To parents of toddler killed in Beirut blast, Lebanon’s vote ‘means everything’
By Maya Gebeily
BEIRUT (Reuters) – Their index fingers stained with purple ink, Paul and Tracy Naggear emerged solemnly on Sunday from a polling station in the Lebanese capital – less than 2 km (1 mile) from where their daughter was killed in a chemical blast less than two years ago.
The couple just voted in parliamentary elections, the first since the Aug. 4, 2020 Beirut port explosion that killed more than 215 people, including their three-year-old daughter Alexandra, nicknamed Lexou.
Many blame the disaster on safety failings by top political and security officials. Some candidates have sought to make accountability for the blast – investigations into which have stalled – a main campaign issue.
“This moment means everything for me and Tracy,” said Paul, a 37-year-old engineer, wearing a mask with “August 4” stitched onto it.
“For us today, the most important thing is justice for our daughter… If the ruling parties stay in power then we know that won’t happen. What’s standing between us and justice are these elections,” he told Reuters.
Some relatives of victims are also running. Pierre Gemayel, a lawyer whose brother was killed in the blast, is campaigning on one of three opposition-aligned lists in Beirut.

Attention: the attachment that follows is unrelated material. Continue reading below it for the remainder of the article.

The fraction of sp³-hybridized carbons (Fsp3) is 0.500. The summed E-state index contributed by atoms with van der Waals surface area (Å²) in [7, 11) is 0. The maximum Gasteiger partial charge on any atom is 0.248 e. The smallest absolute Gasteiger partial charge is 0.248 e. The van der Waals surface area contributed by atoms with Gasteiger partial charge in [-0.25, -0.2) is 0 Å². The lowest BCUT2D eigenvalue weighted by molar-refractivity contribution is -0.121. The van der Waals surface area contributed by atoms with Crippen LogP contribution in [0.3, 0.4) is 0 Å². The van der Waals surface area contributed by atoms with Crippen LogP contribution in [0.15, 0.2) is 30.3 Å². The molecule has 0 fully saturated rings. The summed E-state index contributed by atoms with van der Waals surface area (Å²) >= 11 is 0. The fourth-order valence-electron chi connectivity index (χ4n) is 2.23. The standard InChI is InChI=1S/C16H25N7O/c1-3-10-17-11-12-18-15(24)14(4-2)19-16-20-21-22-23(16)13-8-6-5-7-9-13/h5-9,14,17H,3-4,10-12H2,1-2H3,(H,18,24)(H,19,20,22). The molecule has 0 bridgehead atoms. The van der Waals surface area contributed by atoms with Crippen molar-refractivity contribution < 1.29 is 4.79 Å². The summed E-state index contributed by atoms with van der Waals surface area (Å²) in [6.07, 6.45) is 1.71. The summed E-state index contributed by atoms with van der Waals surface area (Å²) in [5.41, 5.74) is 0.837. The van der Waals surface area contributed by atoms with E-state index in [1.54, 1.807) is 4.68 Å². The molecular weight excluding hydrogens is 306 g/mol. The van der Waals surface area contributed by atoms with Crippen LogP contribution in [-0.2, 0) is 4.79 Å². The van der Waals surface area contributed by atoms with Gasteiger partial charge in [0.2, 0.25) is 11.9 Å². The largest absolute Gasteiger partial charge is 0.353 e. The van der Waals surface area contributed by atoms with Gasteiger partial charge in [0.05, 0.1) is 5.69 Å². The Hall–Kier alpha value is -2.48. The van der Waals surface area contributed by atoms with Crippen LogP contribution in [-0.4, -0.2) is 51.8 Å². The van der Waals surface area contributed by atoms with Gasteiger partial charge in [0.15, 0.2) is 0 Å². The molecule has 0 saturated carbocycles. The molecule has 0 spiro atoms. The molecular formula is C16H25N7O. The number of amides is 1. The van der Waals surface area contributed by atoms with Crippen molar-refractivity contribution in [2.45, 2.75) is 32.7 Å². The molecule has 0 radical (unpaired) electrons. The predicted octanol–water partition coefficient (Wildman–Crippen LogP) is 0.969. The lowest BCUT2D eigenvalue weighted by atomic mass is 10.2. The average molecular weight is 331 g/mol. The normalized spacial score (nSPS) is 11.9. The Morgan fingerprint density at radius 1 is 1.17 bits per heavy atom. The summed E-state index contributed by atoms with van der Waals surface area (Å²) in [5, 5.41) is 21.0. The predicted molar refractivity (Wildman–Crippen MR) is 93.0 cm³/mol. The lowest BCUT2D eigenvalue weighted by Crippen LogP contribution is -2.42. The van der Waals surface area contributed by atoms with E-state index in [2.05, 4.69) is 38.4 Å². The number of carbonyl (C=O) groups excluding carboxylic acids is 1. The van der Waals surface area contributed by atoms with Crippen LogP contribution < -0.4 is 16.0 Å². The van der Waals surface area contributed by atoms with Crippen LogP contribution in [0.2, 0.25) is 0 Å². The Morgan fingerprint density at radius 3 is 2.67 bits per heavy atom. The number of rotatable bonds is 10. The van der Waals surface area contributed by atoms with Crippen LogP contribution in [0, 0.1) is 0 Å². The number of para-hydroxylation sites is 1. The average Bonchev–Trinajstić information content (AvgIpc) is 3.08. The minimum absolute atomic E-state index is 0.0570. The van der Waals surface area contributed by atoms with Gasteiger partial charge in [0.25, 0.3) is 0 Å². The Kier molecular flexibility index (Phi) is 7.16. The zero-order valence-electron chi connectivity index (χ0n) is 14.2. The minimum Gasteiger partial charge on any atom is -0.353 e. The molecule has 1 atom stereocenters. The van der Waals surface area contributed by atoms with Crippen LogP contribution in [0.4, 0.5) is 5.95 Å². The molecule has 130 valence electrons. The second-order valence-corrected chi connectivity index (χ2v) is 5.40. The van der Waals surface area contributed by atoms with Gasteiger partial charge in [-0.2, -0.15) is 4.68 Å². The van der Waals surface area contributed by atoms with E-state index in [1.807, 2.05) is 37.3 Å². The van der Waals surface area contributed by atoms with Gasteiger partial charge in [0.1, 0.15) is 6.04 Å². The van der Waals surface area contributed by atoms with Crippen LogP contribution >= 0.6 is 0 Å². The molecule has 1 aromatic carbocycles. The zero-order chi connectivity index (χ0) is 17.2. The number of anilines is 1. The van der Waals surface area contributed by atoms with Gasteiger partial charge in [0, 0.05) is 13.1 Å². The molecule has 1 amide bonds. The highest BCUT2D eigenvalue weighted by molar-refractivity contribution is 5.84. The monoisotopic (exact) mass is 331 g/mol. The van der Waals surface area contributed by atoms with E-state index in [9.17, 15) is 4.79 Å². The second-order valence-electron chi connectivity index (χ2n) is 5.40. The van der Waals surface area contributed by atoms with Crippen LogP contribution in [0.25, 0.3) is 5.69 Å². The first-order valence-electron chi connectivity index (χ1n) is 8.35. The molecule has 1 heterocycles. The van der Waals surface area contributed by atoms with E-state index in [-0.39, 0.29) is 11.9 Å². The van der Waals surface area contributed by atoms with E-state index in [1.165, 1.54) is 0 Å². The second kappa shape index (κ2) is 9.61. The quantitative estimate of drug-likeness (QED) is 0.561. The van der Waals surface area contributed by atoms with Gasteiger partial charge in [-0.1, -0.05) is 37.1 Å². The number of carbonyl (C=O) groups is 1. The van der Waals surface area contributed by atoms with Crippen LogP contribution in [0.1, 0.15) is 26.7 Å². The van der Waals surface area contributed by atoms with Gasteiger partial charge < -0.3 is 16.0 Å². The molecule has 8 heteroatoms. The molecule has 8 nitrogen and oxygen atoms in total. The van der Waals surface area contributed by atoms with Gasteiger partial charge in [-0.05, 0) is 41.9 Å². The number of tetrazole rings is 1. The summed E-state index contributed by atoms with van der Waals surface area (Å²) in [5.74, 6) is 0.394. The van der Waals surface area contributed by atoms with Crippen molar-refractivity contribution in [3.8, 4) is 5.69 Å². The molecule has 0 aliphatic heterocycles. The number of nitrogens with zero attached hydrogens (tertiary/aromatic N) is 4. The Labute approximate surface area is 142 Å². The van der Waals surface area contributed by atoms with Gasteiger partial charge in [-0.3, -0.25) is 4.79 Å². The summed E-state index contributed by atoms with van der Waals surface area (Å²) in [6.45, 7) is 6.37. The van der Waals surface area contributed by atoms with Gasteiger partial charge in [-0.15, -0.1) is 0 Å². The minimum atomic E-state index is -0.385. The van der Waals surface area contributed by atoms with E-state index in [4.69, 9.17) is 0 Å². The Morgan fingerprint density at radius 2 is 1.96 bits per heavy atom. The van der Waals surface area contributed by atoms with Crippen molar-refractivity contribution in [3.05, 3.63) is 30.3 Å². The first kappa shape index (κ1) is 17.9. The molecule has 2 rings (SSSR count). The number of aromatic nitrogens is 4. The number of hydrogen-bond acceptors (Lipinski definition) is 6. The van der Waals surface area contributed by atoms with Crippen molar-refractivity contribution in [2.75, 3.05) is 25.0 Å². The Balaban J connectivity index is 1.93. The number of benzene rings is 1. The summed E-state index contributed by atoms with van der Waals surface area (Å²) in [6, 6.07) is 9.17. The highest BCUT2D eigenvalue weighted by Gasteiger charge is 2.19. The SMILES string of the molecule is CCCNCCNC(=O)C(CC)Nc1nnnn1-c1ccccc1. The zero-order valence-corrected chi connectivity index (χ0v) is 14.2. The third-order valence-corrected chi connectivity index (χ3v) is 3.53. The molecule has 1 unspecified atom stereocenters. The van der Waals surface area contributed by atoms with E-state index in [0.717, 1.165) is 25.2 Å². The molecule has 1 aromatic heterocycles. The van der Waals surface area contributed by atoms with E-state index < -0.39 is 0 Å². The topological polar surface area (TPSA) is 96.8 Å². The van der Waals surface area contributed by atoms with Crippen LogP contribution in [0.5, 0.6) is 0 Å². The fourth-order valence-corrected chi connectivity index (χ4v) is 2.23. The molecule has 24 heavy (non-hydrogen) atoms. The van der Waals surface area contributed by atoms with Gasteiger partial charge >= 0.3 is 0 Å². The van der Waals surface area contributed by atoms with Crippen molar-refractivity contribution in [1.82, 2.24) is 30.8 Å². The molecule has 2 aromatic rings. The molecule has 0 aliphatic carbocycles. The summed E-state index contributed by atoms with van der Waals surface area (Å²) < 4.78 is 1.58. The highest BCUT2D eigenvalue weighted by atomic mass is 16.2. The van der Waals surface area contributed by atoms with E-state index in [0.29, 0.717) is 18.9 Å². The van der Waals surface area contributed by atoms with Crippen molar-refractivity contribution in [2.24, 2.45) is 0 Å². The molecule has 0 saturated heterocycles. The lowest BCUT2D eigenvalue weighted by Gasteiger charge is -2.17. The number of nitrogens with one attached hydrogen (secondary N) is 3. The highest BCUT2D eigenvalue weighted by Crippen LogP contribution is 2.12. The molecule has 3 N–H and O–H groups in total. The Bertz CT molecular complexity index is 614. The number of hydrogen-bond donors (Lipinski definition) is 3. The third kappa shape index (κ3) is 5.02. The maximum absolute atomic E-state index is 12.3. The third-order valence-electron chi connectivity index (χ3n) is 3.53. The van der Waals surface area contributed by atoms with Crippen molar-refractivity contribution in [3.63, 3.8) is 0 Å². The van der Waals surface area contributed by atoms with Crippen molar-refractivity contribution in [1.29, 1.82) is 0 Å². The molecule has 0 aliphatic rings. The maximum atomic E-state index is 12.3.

The Naggears were at home in a high-rise apartment overlooking the port when a huge store of ammonium nitrate detonated, in one of the largest non-nuclear explosions ever recorded.
Two powerful MPs charged in connection with the blast are up for re-election on Sunday: Ali Hassan Khalil and Ghazi Zeaiter, both running with the Shi’ite Amal Movement. They have both denied any wrongdoing and have declined to attend interrogation hearings.
“The parliament of nitrate. They still have the gall to run candidates?” said Paul.
“If they get re-elected, it will be a problem for us.”
Just ahead of the one-year anniversary of the blast, Tracy learned she was pregnant. She gave birth in Lebanon and on Sunday the couple brought their six-week-old son with them to the polling station.
Other voters approached them to hug them or ask for voting advice.
The couple said it was “hugely symbolic” to be voting in the city where their daughter was both born and killed.
“I had been thinking of the past as we had been working and getting everyone excited about voting,” Tracy said, “but the moment where I was actually voting, I was thinking of what could be.”
(Reporting by Maya Gebeily; Editing by Timour Azhari and Raissa Kasolowsky)